I’ve had periods of time where I read a lot of four- and five-star books. And, after a while, I feel like I start taking them for granted and maybe not appreciating them as much as I should. I also sometimes start doubting whether or not they really are that good. More than a few times, I’ve looked back through my Goodreads “read” shelf” to compare a book to the last few four- or five-star reads on my list to see where it falls.

I’m not saying we should all go and seek out bad books to read. But I do think we should learn to see the value in them when the do come along. Sure, we might not enjoy them, but they might help us enjoy other books.

Bad books happen to good people. We’ve all read books we don’t like. But I think too many of us view the experience of reading a bad book as a waste of time. And I get it, really. I used to be one of them. Until I realized that reading books I didn’t enjoy made the experience of reading those books I did enjoy that much better. You don’t have to like every book you read, but I don’t think you should regret reading them.

What do you think? Do you see the hidden value in reading books you don’t like?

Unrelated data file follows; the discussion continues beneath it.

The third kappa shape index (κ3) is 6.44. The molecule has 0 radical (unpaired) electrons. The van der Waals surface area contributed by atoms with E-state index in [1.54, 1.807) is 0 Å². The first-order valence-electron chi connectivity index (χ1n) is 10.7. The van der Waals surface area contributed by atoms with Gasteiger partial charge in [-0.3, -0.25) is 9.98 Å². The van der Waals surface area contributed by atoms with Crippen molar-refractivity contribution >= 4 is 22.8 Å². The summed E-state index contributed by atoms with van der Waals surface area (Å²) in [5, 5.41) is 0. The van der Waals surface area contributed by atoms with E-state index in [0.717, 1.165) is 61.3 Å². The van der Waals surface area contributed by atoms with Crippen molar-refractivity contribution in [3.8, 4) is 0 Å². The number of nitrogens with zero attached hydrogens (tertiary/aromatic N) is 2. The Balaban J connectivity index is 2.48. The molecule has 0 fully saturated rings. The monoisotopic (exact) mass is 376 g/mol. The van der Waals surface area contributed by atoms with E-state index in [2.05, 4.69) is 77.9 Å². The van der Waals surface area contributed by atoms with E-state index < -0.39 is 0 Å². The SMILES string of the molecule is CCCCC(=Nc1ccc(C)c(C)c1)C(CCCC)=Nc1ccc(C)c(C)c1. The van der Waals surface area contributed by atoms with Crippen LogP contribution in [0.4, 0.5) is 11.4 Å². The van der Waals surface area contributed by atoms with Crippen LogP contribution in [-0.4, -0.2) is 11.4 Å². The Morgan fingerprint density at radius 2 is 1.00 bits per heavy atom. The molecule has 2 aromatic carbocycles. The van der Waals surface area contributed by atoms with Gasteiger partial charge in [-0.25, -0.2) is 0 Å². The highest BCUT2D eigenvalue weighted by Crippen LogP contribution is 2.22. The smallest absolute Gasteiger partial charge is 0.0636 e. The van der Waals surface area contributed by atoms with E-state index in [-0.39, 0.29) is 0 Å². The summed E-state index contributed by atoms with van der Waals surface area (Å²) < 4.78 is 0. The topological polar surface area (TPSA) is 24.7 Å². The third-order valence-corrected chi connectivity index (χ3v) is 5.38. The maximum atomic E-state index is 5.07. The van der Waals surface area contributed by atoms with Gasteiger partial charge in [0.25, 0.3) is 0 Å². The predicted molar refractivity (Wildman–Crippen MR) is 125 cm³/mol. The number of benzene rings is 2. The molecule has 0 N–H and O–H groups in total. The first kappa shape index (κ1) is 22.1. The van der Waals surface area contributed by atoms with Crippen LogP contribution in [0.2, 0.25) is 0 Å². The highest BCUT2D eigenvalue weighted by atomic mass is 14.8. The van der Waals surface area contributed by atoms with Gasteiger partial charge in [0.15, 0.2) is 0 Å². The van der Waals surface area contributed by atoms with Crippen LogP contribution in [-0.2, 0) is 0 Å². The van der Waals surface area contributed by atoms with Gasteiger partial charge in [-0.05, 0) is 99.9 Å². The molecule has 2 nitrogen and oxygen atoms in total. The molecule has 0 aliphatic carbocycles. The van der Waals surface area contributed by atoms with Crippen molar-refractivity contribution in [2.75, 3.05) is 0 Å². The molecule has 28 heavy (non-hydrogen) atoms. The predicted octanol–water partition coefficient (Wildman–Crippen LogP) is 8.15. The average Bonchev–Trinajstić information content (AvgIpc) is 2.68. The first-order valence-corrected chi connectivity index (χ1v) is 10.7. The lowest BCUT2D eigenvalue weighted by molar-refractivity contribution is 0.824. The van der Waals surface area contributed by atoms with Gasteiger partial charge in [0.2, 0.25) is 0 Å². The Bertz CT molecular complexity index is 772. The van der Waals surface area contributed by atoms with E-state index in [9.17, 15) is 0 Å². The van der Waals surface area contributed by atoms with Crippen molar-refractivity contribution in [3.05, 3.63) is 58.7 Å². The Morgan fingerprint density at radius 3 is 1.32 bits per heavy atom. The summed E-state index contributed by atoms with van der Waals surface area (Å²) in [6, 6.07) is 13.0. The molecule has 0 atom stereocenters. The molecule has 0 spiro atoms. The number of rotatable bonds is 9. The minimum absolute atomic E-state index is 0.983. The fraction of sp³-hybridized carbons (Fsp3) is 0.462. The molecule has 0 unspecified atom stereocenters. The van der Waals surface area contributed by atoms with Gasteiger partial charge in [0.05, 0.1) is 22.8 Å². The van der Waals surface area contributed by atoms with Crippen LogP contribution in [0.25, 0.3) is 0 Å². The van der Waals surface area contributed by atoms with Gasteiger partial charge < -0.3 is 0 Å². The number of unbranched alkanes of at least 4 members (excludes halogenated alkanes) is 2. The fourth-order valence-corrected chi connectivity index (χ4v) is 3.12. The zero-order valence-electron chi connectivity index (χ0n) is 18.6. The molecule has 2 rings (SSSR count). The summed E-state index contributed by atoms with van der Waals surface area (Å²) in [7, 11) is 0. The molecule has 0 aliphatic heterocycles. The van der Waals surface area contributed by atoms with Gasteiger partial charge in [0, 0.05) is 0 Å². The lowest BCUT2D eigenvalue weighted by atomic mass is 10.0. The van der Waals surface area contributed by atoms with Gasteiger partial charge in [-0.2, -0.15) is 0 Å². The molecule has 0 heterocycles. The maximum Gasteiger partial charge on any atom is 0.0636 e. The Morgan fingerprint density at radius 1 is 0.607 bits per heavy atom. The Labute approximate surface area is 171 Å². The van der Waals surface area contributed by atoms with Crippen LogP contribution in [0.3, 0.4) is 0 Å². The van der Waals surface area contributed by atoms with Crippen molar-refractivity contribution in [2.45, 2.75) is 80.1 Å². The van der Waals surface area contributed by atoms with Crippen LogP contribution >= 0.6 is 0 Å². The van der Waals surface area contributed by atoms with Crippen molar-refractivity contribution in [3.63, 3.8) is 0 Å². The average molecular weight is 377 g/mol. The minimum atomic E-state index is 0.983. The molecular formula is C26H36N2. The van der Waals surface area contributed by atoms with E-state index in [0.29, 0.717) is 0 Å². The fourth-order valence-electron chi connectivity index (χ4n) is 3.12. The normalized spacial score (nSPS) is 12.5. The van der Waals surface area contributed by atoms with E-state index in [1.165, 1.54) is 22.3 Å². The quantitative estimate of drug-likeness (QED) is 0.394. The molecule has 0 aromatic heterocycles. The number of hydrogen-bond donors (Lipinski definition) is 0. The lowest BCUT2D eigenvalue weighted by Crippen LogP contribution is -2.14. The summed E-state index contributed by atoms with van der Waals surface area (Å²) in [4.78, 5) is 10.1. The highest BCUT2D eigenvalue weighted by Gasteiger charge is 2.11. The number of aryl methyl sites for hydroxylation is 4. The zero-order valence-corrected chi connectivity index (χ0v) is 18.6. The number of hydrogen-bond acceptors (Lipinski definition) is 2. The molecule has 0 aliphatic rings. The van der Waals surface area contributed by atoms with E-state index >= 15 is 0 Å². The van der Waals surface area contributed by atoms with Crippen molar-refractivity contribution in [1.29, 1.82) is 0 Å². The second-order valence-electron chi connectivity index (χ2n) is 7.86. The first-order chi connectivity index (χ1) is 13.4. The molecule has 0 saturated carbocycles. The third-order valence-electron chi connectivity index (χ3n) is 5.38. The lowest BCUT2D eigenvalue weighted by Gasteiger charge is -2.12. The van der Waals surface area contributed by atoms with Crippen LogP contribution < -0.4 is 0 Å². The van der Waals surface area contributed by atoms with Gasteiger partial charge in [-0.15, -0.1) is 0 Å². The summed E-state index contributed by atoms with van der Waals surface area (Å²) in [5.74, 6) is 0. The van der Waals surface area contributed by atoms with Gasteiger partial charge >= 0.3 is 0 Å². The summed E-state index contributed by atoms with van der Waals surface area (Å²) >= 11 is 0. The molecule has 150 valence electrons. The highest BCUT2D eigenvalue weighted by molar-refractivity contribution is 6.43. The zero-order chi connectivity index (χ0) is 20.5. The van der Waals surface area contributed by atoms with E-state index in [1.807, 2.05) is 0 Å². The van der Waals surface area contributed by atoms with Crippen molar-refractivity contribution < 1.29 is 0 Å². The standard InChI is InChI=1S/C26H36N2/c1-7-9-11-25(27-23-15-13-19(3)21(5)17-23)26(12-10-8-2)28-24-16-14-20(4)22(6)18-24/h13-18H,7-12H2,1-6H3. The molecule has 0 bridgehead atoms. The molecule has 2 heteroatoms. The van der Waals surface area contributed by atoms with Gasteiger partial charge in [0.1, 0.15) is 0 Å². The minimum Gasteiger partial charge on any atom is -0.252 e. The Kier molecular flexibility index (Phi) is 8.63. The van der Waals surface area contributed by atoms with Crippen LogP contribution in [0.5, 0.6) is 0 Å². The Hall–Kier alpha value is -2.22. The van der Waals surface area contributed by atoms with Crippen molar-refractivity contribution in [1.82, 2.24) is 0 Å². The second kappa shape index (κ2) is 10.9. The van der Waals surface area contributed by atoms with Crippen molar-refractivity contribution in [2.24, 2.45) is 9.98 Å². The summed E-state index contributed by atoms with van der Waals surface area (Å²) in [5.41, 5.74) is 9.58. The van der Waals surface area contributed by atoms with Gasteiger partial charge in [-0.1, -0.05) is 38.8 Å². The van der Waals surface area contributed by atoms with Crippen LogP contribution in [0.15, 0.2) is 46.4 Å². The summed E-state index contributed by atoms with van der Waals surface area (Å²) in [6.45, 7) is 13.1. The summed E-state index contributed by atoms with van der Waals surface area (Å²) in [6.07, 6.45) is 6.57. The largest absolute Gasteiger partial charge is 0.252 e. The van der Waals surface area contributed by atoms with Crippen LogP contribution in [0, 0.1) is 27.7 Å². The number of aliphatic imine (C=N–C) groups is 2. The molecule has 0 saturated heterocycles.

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12 thoughts on “The Value in Reading Bad Books

  1. I definitely think it’s good to read a book you don’t love ever now and then. Like you said, it helps us as readers see and appreciate the really good ones. I also think it helps a reader figure out what aspects of a book they love or don’t love. You also just don’t know if you’re going to like the book until you read it. 🙂

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  2. This is very thoughtful! I didn’t like Legend either, but I did stick it out through the first book. I ended up not finishing Red Rising though because I didn’t like it either. I actually disliked some of the same things about both books (generic male savior character and I also didn’t care for the writing styles). What made you like Red Rising better?